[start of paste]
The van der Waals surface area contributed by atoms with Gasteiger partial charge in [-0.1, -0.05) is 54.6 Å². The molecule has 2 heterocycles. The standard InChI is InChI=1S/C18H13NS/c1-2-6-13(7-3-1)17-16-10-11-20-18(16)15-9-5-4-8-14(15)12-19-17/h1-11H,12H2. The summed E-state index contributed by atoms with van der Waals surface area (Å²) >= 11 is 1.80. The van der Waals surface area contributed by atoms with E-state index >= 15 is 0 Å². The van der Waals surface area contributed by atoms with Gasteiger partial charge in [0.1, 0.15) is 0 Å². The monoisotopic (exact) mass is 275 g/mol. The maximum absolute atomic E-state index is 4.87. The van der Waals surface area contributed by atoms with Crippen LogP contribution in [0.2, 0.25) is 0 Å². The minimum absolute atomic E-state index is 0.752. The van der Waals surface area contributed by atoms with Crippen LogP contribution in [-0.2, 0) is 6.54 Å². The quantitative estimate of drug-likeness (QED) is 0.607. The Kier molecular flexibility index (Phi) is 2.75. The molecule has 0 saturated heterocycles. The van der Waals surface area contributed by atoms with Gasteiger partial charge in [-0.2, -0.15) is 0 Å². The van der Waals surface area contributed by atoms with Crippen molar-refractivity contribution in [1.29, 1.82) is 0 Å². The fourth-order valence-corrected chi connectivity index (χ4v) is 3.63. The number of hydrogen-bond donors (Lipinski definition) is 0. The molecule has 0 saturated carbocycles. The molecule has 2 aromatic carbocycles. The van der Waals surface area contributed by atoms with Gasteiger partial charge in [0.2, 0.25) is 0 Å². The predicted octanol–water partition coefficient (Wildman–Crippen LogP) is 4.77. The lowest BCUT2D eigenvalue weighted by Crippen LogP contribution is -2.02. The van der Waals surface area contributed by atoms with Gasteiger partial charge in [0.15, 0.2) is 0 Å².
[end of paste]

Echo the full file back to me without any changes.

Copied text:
The van der Waals surface area contributed by atoms with Gasteiger partial charge in [-0.1, -0.05) is 54.6 Å². The molecule has 2 heterocycles. The standard InChI is InChI=1S/C18H13NS/c1-2-6-13(7-3-1)17-16-10-11-20-18(16)15-9-5-4-8-14(15)12-19-17/h1-11H,12H2. The summed E-state index contributed by atoms with van der Waals surface area (Å²) >= 11 is 1.80. The van der Waals surface area contributed by atoms with E-state index >= 15 is 0 Å². The van der Waals surface area contributed by atoms with Gasteiger partial charge in [0.1, 0.15) is 0 Å². The monoisotopic (exact) mass is 275 g/mol. The maximum absolute atomic E-state index is 4.87. The van der Waals surface area contributed by atoms with Crippen LogP contribution in [0.2, 0.25) is 0 Å². The minimum absolute atomic E-state index is 0.752. The van der Waals surface area contributed by atoms with Crippen LogP contribution in [-0.2, 0) is 6.54 Å². The quantitative estimate of drug-likeness (QED) is 0.607. The Kier molecular flexibility index (Phi) is 2.75. The molecule has 0 saturated heterocycles. The van der Waals surface area contributed by atoms with Gasteiger partial charge in [-0.2, -0.15) is 0 Å². The van der Waals surface area contributed by atoms with Crippen molar-refractivity contribution in [1.29, 1.82) is 0 Å². The fourth-order valence-corrected chi connectivity index (χ4v) is 3.63. The number of hydrogen-bond donors (Lipinski definition) is 0. The molecule has 0 saturated carbocycles. The molecule has 2 aromatic carbocycles. The van der Waals surface area contributed by atoms with Gasteiger partial charge in [0.2, 0.25) is 0 Å². The predicted octanol–water partition coefficient (Wildman–Crippen LogP) is 4.77. The lowest BCUT2D eigenvalue weighted by Crippen LogP contribution is -2.02. The van der Waals surface area contributed by atoms with Gasteiger partial charge in [0.15, 0.2) is 0 Å².